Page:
Presenters were: David Bender, Radiological Society of North America; Imma Subarits-Coll, and Kristin Kolhus of the Food and Agriculture Organization of the UN. This was another brief session that was a little hard for me to follow.
They discussed their own taxonomies and controlled vocabularies as well as how they were used.
There was an issue discussed about translation. Taxonomies can be translated after they are created or can be translated as terms are added or modified. I have some experience with translation and know that some languages have terms for concepts that may only be expressed as phrases in other languages. This was asked and the consensus was that it is better not to have a translation than to have a bad or inaccurate translation. I think, despite the session on The Case Against Folksonomies, this is an area where a folksonomy can help inform the taxonomy because it says what people are using. When you allow social metadata application, you can capture the terms people are using.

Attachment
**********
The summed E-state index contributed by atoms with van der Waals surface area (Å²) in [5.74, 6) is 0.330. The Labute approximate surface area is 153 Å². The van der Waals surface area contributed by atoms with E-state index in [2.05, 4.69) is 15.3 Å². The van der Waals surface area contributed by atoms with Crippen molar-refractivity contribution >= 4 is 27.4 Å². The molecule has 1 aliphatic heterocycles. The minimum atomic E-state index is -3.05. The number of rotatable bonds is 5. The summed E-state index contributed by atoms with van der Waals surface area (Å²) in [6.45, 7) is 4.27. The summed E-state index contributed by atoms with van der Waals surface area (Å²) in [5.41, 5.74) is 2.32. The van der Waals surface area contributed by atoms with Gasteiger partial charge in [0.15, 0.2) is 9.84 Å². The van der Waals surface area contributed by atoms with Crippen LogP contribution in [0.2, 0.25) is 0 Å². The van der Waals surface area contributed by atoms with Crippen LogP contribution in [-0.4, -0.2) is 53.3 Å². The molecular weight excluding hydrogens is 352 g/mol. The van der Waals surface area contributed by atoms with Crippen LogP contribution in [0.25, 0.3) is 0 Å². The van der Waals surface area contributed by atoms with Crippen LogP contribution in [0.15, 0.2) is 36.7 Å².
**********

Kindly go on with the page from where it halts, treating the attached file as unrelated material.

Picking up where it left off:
Taxonomies, especially AGROVOC was used to index documents, but is now also being used for big data projects as well as search enhancement.